A series of unexpected events and visitors — some otherworldly — strip away his self-delusion and deflate his ego but leave him with, perhaps, something better.
Murdoch’s great themes, in her philosophy and her novels, are about the lies we tell ourselves and the moral struggle to arrive at a reality-based truth. Sounds like a novel for our times, doesn’t it?
Executive producer Steve Paulson: "Freshwater" is the debut novel by Akwaeke Emezi, a Nigerian writer who has settled in the United States. Unlike any other novel I’ve read, this is a mix of Igbo cosmology and gender-bending sensibility.
The main character, Ada, is possessed by multiple personalities — "ogbanjes" in Igbo folklore. Some of these spirit selves are male, others, female, and they pull Ada in different and sometimes quite destructive directions. The chapters alternative in perspective; some are told by Ada and others by the ogbanjes who inhabit her. The effect is poetic and surreal.
Emezi, who identifies as transgender, has called this an autobiographical novel. Emezi has undergone radical surgery to opt out of the gender binary and has written a remarkable autobiographical essay about this transition.
"Middlemarch" By George Eliot (AKA Mary Ann Evans)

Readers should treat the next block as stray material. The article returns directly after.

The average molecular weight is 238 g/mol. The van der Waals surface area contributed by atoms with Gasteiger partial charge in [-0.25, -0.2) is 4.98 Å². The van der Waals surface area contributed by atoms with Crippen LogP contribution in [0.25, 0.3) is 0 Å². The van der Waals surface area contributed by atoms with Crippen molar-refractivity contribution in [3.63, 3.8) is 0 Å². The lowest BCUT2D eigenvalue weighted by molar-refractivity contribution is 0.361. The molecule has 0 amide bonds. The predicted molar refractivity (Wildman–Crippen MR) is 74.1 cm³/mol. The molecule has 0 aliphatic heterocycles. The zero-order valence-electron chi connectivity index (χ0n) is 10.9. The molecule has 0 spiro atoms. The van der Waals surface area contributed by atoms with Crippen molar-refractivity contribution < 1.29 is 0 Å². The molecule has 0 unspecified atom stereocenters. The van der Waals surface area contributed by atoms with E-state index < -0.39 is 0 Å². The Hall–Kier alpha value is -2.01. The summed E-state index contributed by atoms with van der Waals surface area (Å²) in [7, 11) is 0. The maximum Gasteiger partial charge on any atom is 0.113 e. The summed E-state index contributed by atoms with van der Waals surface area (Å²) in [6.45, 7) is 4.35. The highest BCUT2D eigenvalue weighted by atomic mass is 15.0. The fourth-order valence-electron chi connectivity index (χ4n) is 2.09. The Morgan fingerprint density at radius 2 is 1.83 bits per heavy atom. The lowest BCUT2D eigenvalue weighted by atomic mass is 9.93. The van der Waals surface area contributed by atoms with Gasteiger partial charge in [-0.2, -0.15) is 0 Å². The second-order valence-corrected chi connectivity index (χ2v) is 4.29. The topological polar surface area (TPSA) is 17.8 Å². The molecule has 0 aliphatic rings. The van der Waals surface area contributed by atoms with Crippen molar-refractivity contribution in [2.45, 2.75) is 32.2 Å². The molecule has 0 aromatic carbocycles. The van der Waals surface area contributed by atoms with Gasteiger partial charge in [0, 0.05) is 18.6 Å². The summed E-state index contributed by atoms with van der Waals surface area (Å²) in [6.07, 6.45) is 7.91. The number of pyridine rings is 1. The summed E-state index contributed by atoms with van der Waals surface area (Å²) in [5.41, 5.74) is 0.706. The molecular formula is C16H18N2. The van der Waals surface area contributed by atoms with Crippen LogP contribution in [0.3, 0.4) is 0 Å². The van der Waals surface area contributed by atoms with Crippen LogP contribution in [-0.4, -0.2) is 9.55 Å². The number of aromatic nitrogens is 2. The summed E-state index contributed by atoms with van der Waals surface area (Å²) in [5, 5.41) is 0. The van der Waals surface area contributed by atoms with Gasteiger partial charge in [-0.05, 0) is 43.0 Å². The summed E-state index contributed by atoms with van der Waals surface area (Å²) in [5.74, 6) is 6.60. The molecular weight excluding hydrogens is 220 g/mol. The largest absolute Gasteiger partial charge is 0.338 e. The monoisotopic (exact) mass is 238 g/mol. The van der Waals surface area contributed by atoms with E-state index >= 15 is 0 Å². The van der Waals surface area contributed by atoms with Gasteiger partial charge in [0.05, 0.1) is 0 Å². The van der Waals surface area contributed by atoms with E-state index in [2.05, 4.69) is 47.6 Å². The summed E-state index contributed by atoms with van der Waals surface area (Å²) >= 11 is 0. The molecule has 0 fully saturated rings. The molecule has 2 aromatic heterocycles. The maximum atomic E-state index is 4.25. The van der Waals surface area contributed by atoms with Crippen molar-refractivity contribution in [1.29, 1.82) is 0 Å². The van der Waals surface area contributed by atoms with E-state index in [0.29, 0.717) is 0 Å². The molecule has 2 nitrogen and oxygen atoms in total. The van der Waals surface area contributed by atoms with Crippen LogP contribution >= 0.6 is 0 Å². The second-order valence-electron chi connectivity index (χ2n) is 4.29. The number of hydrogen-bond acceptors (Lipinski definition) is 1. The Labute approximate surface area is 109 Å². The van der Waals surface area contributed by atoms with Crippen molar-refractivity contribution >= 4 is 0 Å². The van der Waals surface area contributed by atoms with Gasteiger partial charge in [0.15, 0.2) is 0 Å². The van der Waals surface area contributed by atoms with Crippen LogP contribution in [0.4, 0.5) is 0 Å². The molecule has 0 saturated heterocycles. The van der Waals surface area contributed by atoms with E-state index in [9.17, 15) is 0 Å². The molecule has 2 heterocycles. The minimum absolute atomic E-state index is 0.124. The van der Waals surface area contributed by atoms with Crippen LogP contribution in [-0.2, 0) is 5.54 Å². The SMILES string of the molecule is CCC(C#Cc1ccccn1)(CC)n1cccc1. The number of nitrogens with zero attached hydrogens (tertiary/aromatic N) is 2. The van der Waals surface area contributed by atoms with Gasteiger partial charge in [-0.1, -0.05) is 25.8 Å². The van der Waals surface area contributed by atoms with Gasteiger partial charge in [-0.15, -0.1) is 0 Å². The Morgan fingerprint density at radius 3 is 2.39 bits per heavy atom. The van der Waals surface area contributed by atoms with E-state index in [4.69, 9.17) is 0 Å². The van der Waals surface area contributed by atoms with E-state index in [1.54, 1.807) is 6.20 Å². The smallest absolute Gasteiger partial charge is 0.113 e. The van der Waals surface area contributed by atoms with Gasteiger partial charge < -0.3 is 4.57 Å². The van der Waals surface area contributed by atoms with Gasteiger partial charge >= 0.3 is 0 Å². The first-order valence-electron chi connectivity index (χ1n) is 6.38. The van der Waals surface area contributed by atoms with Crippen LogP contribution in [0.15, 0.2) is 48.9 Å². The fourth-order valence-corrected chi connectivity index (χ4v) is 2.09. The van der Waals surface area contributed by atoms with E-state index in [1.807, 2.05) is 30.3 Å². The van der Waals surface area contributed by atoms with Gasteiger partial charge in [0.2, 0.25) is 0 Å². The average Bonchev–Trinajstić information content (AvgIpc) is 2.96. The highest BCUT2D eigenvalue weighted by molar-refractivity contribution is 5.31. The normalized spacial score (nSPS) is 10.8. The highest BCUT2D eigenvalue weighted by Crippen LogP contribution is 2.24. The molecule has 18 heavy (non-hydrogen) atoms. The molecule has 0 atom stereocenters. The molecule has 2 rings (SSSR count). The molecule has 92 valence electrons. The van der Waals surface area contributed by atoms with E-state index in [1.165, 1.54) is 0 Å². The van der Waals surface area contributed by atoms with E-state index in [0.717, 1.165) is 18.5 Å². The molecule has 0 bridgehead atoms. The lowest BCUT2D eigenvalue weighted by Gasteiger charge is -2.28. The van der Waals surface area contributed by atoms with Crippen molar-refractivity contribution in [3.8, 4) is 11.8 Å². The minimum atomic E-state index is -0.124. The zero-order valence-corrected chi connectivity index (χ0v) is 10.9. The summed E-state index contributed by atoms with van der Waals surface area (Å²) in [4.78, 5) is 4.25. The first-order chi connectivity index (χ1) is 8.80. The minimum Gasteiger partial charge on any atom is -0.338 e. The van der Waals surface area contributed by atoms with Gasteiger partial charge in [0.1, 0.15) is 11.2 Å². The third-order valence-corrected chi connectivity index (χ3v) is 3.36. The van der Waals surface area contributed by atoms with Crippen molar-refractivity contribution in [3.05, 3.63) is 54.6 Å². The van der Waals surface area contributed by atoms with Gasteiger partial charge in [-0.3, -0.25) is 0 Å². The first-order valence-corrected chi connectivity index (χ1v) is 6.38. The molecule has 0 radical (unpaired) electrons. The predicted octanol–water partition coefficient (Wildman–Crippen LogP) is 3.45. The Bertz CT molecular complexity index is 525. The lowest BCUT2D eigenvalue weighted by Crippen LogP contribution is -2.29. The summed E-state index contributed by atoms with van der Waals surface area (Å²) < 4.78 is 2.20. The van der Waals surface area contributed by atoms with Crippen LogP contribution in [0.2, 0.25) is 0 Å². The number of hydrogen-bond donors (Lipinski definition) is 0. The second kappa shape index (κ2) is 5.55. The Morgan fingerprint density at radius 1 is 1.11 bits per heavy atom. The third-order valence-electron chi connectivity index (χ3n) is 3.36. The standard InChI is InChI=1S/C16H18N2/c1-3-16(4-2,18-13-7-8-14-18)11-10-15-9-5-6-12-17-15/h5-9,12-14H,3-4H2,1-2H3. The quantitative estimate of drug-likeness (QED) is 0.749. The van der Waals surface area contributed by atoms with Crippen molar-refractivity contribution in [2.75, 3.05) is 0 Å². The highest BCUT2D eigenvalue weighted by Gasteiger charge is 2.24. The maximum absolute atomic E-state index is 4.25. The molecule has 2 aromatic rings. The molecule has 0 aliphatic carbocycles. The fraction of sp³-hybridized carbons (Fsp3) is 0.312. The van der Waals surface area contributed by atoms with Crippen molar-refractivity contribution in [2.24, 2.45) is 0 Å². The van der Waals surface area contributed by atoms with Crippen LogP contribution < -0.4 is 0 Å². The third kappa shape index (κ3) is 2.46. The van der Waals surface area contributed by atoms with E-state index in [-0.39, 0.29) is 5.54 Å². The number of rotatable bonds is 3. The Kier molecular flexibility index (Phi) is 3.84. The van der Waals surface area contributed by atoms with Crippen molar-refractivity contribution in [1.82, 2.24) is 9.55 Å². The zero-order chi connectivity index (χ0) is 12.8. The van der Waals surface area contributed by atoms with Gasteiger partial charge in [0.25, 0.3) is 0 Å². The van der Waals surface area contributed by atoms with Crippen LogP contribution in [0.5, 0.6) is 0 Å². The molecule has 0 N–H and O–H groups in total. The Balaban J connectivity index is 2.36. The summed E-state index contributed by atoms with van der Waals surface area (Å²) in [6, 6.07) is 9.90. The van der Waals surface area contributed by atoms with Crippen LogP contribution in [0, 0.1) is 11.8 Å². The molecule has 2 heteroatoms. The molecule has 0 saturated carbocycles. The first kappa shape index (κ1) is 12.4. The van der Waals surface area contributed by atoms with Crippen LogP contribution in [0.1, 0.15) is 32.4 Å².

Producer Shannon Henry Kleiber: I was an English major in college and while there are some classics I've read multiple times, for some reason I've never read "Middlemarch," which came out in 1872.
The author is George Eliot, which is the pen name for Mary Ann Evans.
Although she was known for her writing under her real name, she decided to publish this book under a pen name since at that time, novels written by women were what she considered frivolous, lighthearted romances. She wanted it to be taken more seriously. It's considered one of the first historical novels.
One of my favorite writers, Virginia Woolf, called "Middlemarch" "one of the few English novels written for grown-up people."
I have no idea what that means, but it's intriguing, and I'm going to find out.
Producer Angelo Bautista: Ocean Vuong's first novel tells the story of Little Dog, a writer penning a letter to his illiterate mother whose education was cut short by the Vietnam War.
The book draws a lot from Vuong’s own life. Much like his acclaimed and award-winning debut book of poetry, "Night Sky With Exit Wounds," this novel deals with tough subject matter: the violence of war and of family, mental illness, race, queerness, and the body.
I find myself reading it in short bursts, not just because the poetic prose can be difficult, but because it is at once devastating and beautiful.
Digital producer Mark Riechers: "Meditative psychedelic nature writing" is about as apt a description of Jeff VanderMeer's prose as I can think of.